I copy paste FuzzyChef's answer from Cooking Stack Exchange edited for readability.
You can't, but probably not for the reason you think.
The phrase you're quoting above, 干燒/乾燒, means "dry-fried", which generally (and somewhat paridoxically) refers to putting food through a brief and very hot shallow fry before the finishing stir-fry. This technique is absolutely doable at home, even on an electric burner as long as you have a good flat-bottomed wok.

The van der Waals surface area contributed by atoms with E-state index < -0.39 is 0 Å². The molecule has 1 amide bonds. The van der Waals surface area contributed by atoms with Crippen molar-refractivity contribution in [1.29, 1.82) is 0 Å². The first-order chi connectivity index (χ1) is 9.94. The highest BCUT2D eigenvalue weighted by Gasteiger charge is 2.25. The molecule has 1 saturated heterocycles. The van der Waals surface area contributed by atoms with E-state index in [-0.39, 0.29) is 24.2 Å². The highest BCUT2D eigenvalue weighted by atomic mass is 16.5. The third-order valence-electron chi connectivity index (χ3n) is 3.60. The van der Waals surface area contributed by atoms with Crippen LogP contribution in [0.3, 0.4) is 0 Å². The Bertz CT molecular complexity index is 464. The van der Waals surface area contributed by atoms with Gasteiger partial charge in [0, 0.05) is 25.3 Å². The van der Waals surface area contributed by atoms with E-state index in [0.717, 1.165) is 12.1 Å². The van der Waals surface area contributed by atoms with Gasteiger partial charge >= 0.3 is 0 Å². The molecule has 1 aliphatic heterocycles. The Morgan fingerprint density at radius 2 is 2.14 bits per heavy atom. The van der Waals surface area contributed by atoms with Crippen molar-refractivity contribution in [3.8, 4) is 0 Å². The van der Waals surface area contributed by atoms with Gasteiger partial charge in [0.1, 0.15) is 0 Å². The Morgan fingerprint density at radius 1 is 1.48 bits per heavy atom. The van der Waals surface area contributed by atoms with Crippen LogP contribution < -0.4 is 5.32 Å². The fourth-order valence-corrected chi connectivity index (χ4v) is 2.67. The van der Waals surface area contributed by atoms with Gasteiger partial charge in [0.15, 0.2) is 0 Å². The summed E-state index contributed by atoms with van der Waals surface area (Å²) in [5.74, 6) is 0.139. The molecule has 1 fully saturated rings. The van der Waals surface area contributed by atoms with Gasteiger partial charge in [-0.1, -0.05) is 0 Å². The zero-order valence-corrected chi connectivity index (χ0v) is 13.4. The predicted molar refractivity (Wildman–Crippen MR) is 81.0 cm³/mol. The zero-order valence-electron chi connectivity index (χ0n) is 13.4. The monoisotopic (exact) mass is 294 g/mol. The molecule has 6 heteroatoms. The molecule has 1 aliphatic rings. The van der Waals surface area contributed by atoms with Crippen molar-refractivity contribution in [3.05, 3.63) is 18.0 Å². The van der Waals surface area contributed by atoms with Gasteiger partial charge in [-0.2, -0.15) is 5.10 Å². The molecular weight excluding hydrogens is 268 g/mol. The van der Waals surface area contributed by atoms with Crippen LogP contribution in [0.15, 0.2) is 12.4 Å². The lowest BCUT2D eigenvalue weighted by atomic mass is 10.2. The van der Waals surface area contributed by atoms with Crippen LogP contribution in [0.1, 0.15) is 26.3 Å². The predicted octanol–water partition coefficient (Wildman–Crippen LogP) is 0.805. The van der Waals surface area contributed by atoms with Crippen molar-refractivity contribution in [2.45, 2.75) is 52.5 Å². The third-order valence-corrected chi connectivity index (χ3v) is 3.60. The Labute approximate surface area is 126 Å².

So what's the problem? It's that you're using "frozen lobster meat". Thawed lobster meat, with no shells, is already dehydrated and tough due to the freeze-and-thaw process. If you "dry-fry" that meat, it's going to have the texture of vulcanized rubber or even wood.
So, my advice to you is either get a fresh whole lobster, or at least frozen shell-on tails, if you want to try making dry-fried lobster. Or, if you need to use up that bag of frozen lobster meat, batter and deep-fry it instead.